Seeking a Homeland

Entered faith’s “Hall of Fame” this morning. Started in on Hebrews 11. And paused to chew on the “Abraham Exhibit.” Not much to look at really. An old man . . . along with his aged wife. A few servants . . . some livestock . . . and a smattering of earthly possessions. Having left the land of his natural inheritance he wanders into a foreign land looking for a new inheritance . . . one promised of God. There he is, sitting outside his tent, but a spec in a vast land controlled by other nations and powers. Yet, he believes, he is living in the land of promise. Not much to look at right now . . . none of it belonging to him yet . . . even the ground his tent is on is but a “rental.” But someday, maybe not in his lifetime, but someday it will be in his family. And that’s why this “exhibit” is so soul-stirring and inspiring. Because, as one pilgrim to another, Abraham’s legacy cries out to all those who believe the promise and are seeking a homeland.

These all died in faith, not having received the things promised, but having seen them and greeted them from afar, and having acknowledged that they were strangers and exiles on the earth. For people who speak thus make it clear that they are seeking a homeland. If they had been thinking of that land from which they had gone out, they would have had opportunity to return. But as it is, they desire a better country, that is, a heavenly one. Therefore God is not ashamed to be called their God, for He has prepared for them a city.    (Hebrews 11:13-16 ESV)

By faith, Abraham was “looking forward to the city that has foundations, whose designer and builder is God” (11:10). That was the end game. And so, he went out not knowing where he was going (11:8b) . . . he left the sure thing and ventured out into the “by faith thing” . . . he traded stability for being a stranger . . . he traded predictability for the life of pilgrim. All because he was seeking a homeland.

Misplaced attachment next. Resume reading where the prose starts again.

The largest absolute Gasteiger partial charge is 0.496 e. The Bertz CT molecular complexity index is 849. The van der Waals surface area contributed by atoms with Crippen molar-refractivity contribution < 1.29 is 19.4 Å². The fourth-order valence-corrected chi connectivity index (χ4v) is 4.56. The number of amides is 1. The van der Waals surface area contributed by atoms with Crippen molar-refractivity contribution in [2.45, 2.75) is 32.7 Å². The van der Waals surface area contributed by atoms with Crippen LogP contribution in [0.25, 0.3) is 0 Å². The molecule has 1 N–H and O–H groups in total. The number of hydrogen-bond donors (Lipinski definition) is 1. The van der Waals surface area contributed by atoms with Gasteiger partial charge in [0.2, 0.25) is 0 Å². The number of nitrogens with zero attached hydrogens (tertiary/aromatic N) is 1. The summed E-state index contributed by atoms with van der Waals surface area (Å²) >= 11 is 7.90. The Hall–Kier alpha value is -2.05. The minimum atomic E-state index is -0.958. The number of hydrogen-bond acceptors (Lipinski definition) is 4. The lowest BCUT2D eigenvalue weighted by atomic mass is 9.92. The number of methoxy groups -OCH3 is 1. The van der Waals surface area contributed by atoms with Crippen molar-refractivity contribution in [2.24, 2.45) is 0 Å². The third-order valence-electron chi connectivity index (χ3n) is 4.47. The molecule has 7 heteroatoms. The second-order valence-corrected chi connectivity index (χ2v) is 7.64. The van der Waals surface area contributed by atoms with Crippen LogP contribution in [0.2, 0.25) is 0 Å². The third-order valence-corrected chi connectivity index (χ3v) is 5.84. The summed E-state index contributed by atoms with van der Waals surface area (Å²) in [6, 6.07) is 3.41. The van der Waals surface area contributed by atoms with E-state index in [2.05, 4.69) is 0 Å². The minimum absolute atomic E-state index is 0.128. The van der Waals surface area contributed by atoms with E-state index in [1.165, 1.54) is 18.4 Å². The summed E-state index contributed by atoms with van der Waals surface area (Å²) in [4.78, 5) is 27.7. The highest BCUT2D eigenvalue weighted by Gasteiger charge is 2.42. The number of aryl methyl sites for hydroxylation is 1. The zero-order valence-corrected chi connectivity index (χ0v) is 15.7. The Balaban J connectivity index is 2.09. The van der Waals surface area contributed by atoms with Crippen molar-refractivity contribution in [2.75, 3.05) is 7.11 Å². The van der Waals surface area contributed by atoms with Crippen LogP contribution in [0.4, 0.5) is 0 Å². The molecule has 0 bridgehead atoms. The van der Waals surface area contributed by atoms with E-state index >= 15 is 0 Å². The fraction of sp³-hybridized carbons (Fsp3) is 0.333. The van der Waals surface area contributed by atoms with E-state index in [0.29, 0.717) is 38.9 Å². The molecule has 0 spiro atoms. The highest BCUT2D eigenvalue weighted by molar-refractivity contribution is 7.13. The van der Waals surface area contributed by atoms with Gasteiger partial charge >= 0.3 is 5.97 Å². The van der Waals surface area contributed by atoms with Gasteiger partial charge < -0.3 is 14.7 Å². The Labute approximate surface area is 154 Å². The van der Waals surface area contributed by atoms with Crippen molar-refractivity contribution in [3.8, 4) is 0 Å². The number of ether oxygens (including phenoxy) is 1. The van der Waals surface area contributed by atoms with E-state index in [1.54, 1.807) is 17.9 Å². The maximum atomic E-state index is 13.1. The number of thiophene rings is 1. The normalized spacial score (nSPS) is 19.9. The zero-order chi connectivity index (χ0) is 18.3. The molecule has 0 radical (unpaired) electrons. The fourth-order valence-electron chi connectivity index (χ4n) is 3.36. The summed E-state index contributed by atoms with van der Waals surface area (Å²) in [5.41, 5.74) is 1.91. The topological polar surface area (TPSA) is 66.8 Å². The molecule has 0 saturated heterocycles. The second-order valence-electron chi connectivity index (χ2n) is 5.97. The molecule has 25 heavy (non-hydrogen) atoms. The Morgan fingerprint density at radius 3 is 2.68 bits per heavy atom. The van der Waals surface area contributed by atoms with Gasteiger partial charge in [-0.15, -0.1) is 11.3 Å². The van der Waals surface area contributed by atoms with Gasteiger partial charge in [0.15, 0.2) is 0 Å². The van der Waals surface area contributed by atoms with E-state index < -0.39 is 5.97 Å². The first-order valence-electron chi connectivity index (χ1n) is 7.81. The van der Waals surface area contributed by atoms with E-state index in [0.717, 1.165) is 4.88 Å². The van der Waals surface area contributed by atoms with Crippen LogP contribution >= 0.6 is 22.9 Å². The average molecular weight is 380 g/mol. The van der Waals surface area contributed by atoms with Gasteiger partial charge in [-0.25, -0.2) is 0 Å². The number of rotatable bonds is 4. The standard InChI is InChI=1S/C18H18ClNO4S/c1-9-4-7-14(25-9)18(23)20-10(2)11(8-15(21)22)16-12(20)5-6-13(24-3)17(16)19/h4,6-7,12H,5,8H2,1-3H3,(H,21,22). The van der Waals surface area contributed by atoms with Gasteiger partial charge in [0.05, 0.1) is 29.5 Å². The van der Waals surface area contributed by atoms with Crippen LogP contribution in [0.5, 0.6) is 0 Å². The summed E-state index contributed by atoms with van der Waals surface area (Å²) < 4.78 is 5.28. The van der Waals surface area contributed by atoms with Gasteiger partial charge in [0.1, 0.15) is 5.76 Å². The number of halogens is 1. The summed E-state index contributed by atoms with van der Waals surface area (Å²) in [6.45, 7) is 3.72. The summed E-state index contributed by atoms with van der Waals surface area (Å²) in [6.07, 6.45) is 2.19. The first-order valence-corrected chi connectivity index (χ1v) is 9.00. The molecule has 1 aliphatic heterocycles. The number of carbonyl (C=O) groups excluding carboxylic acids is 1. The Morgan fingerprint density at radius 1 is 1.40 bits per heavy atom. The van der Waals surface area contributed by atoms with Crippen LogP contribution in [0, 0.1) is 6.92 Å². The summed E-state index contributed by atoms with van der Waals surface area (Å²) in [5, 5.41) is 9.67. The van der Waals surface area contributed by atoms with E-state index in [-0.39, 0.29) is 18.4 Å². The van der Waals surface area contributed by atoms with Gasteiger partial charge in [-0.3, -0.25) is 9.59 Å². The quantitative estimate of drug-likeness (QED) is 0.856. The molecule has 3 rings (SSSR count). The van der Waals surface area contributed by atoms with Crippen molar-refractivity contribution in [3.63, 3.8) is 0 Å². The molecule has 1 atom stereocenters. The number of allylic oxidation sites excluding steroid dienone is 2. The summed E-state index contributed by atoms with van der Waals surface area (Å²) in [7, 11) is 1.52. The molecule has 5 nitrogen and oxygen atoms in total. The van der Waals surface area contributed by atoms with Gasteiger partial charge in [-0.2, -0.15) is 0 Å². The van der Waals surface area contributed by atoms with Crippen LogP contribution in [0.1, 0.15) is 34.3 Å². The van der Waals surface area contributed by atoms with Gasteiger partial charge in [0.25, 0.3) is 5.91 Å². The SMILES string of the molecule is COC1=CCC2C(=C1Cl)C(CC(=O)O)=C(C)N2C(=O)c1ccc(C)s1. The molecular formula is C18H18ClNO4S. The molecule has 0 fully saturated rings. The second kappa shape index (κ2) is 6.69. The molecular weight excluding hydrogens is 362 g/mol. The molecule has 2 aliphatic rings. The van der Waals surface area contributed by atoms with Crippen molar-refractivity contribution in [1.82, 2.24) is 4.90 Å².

And my heart is stirred because, by faith, I too am a pursuer of the promise of God that there awaits me an inheritance better than anything this world could offer (1Peter 1:3-5). That there is a city . . . a holy city . . . a heavenly city . . . a city where God dwells with men . . . where every tear is wiped away . . . where death exists no more . . . where old things have passed away . . . and where all things have become new. (Swim in Revelation 21, and the first part of chapter 22, to get an idea about that city).

It’s a city that God is preparing for me . . . and for all who have believed the promise of eternal life through the finished work of Christ on the cross. For those who, by faith, have asked for forgiveness of sins and have bowed the knee to Jesus as Lord of their lives. A place that even now Jesus is preparing for His people, promising that we will one day be with Him (John 14:1-3).

For people who speak thus make it clear that they are seeking a homeland . . .

And so, our heart is set on pilgrimage. Though we enjoy the blessings and beauty of this “foreign land,” we’re not to get too attached to it. Instead, it should be but a foretaste of what lies ahead . . . of that which is worthy of pursuing and investing in. We are not to look too intently at what might have been if we had chosen to “move in” here.  Instead, we are to set our hearts on what it will be to inhabit that place being prepared for us. Hungering to walk in that better country . . . to live eternally in that heavenly land. Desiring above all desires to be called the people of God in the city God has prepared for us.

Seeking a homeland . . . looking for a city . . . by faith, pursuing the promise of God.

By His grace . . . for His glory . . .

 

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